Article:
Too Many Candidates?

Retailers have a sale, manufacturers slow production, but what can recruiters do with all those excess candidates? A few talent acquisition leaders are fast becoming inventory-management gurus and they are pursuing innovative ways to deal with all those extra candidates.

“We didn’t add any staff because responding to candidates didn’t add more work — we just changed our process,” says Catie Cowher, candidate experience leader for Recruiting Strategy and Initiatives at Wachovia Corporation.

Wachovia posts some 600 to 800 openings per week on its website, which includes both newly created positions and vacancies, and averages 10,000 applicants. According to Cowher, rejected candidates receive an e-mail informing them about their status and the reasons behind Wachovia’s decision. Most candidates are declined early in the recruiting process, following a resume review by a recruiter. Nearly 90% of applicants responding to job postings at Wachovia are declined. Giving candidates immediate feedback about their status was a process change that served up numerous benefits.

Cowher cites anecdotal evidence that she’s received through feedback from applicant surveys that making quick decisions and informing candidates about their status has not only improved the applicants’ experiences with Wachovia’s hiring process, but more specifically their perceptions about Wachovia recruiters. The bottom line is that candidates don’t view unresponsive recruiters as overworked — they view them as incompetent. A surprise benefit is that declined candidates often refer a qualified colleague, after gaining a better understanding of the job requirements through post-declination feedback. Wachovia recruiters spend less time fielding calls from candidates requesting a status update, and have a better handle on the inventory of viable candidates.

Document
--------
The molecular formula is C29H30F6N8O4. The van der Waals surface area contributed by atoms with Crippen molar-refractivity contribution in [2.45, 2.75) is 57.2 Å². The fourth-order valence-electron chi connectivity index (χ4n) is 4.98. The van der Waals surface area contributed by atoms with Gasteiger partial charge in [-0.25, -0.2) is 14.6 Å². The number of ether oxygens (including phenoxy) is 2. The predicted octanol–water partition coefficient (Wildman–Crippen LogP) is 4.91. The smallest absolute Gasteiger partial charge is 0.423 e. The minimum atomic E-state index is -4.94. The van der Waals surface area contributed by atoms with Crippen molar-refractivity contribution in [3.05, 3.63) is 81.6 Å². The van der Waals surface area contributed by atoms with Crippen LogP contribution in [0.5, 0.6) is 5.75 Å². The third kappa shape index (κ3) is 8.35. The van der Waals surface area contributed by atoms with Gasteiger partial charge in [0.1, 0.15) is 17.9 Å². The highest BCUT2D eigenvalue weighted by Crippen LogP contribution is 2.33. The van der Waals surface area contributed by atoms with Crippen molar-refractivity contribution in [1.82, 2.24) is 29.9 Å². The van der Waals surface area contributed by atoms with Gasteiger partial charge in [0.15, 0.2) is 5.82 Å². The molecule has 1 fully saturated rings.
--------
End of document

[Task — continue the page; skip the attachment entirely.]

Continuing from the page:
In addition to informing declined candidates about their status, Wachovia refers them to other employers by including a link in the e-mail to the AllianceQ website.

AllianceQ pools candidates and shares them among member employers. The company has been building inventory since the end of May. For every 1,000 rejection e-mails sent by member companies providing a link to AllianceQ, 25% of applicants have clicked on the link and 89% have then completed a profile, according to the firm’s managing director Phil Haynes.

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“We don’t make any judgments about candidates, and our feeling is that we don’t own them,” says Cowher. “Timing has a lot to do with whether someone is hired — or maybe they just don’t have the skill set we’re looking for.”

Although there’s no formal referral system in place, major Seattle employers Starbucks, Washington Mutual, Weyerhaeuser, and Microsoft sometimes refer candidates to each other, according to Rhonda Stickley, director for recruiting and staffing at Weyerhaeuser, especially when candidates align with positions offered at the other firms. Stickley adds that there has been some internal discussion at Weyerhaeuser about sharing retiree pools among several area employers, which has started a discussion within her team about managing excess human capital inventory more effectively.